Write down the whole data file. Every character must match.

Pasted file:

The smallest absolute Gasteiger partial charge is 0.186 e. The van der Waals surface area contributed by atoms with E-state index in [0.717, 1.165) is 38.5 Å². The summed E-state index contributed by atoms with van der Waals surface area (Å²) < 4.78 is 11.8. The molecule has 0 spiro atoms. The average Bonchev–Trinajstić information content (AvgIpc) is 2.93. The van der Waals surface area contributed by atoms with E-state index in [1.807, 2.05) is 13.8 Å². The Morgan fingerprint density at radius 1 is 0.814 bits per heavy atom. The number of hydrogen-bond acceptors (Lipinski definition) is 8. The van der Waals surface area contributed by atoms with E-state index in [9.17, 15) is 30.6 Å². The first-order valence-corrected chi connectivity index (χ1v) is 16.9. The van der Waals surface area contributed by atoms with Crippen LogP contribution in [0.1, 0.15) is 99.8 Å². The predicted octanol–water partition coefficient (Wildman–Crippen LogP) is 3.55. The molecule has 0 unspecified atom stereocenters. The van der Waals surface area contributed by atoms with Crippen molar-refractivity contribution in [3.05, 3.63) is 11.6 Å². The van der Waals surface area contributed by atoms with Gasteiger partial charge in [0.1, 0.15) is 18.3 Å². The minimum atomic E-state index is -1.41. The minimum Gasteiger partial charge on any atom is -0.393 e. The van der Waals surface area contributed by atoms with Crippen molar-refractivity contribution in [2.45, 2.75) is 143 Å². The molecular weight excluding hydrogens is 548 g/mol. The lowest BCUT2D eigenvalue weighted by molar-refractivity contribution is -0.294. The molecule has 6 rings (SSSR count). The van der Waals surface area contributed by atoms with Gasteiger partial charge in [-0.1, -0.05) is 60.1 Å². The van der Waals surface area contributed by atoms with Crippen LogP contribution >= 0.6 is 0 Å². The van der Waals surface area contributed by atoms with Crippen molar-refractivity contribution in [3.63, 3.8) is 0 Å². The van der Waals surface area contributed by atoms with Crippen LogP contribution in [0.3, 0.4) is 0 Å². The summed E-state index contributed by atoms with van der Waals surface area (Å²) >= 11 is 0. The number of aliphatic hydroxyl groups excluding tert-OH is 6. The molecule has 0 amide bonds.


The smallest absolute Gasteiger partial charge is 0.186 e. The van der Waals surface area contributed by atoms with E-state index in [0.717, 1.165) is 38.5 Å². The summed E-state index contributed by atoms with van der Waals surface area (Å²) < 4.78 is 11.8. The molecule has 0 spiro atoms. The average Bonchev–Trinajstić information content (AvgIpc) is 2.93. The van der Waals surface area contributed by atoms with E-state index in [1.807, 2.05) is 13.8 Å². The Morgan fingerprint density at radius 1 is 0.814 bits per heavy atom. The number of hydrogen-bond acceptors (Lipinski definition) is 8. The van der Waals surface area contributed by atoms with E-state index in [9.17, 15) is 30.6 Å². The first-order valence-corrected chi connectivity index (χ1v) is 16.9. The van der Waals surface area contributed by atoms with Crippen LogP contribution in [0.1, 0.15) is 99.8 Å². The predicted octanol–water partition coefficient (Wildman–Crippen LogP) is 3.55. The molecule has 0 unspecified atom stereocenters. The van der Waals surface area contributed by atoms with Crippen molar-refractivity contribution in [3.05, 3.63) is 11.6 Å². The van der Waals surface area contributed by atoms with Gasteiger partial charge in [0.1, 0.15) is 18.3 Å². The minimum atomic E-state index is -1.41. The minimum Gasteiger partial charge on any atom is -0.393 e. The van der Waals surface area contributed by atoms with Crippen molar-refractivity contribution in [2.45, 2.75) is 143 Å². The molecular weight excluding hydrogens is 548 g/mol. The lowest BCUT2D eigenvalue weighted by molar-refractivity contribution is -0.294. The molecule has 6 rings (SSSR count). The van der Waals surface area contributed by atoms with Gasteiger partial charge in [-0.1, -0.05) is 60.1 Å². The van der Waals surface area contributed by atoms with Crippen LogP contribution >= 0.6 is 0 Å². The van der Waals surface area contributed by atoms with Crippen molar-refractivity contribution in [3.63, 3.8) is 0 Å². The van der Waals surface area contributed by atoms with Crippen LogP contribution in [0.3, 0.4) is 0 Å². The summed E-state index contributed by atoms with van der Waals surface area (Å²) >= 11 is 0. The number of aliphatic hydroxyl groups excluding tert-OH is 6. The molecule has 0 amide bonds.